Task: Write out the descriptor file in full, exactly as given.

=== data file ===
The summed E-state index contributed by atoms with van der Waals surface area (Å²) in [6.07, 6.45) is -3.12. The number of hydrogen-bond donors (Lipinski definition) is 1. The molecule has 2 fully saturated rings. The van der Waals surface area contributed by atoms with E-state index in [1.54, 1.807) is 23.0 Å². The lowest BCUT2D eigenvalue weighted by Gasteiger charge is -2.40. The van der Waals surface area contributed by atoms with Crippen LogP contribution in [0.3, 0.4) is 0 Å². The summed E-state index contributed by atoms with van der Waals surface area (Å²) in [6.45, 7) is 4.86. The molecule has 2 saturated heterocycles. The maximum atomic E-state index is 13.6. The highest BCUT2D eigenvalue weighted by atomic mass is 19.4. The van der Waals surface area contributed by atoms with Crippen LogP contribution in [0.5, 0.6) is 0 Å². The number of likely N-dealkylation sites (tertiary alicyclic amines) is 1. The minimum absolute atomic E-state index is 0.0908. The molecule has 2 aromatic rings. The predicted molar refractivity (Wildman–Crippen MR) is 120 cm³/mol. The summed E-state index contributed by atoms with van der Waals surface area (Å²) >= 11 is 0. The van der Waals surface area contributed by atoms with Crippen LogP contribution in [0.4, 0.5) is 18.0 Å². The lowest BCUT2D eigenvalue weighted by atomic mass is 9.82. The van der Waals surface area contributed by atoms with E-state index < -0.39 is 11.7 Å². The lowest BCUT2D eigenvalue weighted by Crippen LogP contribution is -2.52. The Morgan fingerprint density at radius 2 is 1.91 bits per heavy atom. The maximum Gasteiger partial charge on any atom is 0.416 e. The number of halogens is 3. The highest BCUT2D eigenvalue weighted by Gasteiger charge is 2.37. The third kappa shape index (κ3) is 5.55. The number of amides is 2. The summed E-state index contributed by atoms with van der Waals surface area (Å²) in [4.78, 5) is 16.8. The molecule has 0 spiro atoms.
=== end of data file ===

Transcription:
The summed E-state index contributed by atoms with van der Waals surface area (Å²) in [6.07, 6.45) is -3.12. The number of hydrogen-bond donors (Lipinski definition) is 1. The molecule has 2 fully saturated rings. The van der Waals surface area contributed by atoms with E-state index in [1.54, 1.807) is 23.0 Å². The lowest BCUT2D eigenvalue weighted by Gasteiger charge is -2.40. The van der Waals surface area contributed by atoms with Crippen LogP contribution in [0.3, 0.4) is 0 Å². The summed E-state index contributed by atoms with van der Waals surface area (Å²) in [6.45, 7) is 4.86. The molecule has 2 saturated heterocycles. The maximum atomic E-state index is 13.6. The highest BCUT2D eigenvalue weighted by atomic mass is 19.4. The van der Waals surface area contributed by atoms with Crippen LogP contribution in [0.5, 0.6) is 0 Å². The number of likely N-dealkylation sites (tertiary alicyclic amines) is 1. The minimum absolute atomic E-state index is 0.0908. The molecule has 2 aromatic rings. The predicted molar refractivity (Wildman–Crippen MR) is 120 cm³/mol. The summed E-state index contributed by atoms with van der Waals surface area (Å²) >= 11 is 0. The van der Waals surface area contributed by atoms with Crippen LogP contribution in [0.4, 0.5) is 18.0 Å². The lowest BCUT2D eigenvalue weighted by atomic mass is 9.82. The van der Waals surface area contributed by atoms with E-state index < -0.39 is 11.7 Å². The lowest BCUT2D eigenvalue weighted by Crippen LogP contribution is -2.52. The Morgan fingerprint density at radius 2 is 1.91 bits per heavy atom. The maximum Gasteiger partial charge on any atom is 0.416 e. The number of halogens is 3. The highest BCUT2D eigenvalue weighted by Gasteiger charge is 2.37. The third kappa shape index (κ3) is 5.55. The number of amides is 2. The summed E-state index contributed by atoms with van der Waals surface area (Å²) in [4.78, 5) is 16.8. The molecule has 0 spiro atoms.